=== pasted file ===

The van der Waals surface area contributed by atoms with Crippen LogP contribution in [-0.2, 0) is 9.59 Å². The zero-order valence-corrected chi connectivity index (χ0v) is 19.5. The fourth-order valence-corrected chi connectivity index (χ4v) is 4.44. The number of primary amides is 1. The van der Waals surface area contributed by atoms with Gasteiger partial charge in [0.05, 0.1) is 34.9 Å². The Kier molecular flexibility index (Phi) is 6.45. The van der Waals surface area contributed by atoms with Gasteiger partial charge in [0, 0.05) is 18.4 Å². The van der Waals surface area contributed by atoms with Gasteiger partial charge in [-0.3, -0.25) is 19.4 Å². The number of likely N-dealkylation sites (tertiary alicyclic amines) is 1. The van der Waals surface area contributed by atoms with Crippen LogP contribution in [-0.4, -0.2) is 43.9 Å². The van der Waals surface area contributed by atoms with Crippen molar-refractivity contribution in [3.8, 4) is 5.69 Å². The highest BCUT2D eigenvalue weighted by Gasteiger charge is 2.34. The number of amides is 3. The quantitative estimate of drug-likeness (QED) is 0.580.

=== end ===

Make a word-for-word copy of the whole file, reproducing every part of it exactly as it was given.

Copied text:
The van der Waals surface area contributed by atoms with Crippen LogP contribution in [-0.2, 0) is 9.59 Å². The zero-order valence-corrected chi connectivity index (χ0v) is 19.5. The fourth-order valence-corrected chi connectivity index (χ4v) is 4.44. The number of primary amides is 1. The van der Waals surface area contributed by atoms with Gasteiger partial charge in [0.05, 0.1) is 34.9 Å². The Kier molecular flexibility index (Phi) is 6.45. The van der Waals surface area contributed by atoms with Gasteiger partial charge in [0, 0.05) is 18.4 Å². The van der Waals surface area contributed by atoms with Gasteiger partial charge in [-0.3, -0.25) is 19.4 Å². The number of likely N-dealkylation sites (tertiary alicyclic amines) is 1. The van der Waals surface area contributed by atoms with Crippen LogP contribution in [-0.4, -0.2) is 43.9 Å². The van der Waals surface area contributed by atoms with Crippen molar-refractivity contribution in [3.8, 4) is 5.69 Å². The highest BCUT2D eigenvalue weighted by Gasteiger charge is 2.34. The number of amides is 3. The quantitative estimate of drug-likeness (QED) is 0.580.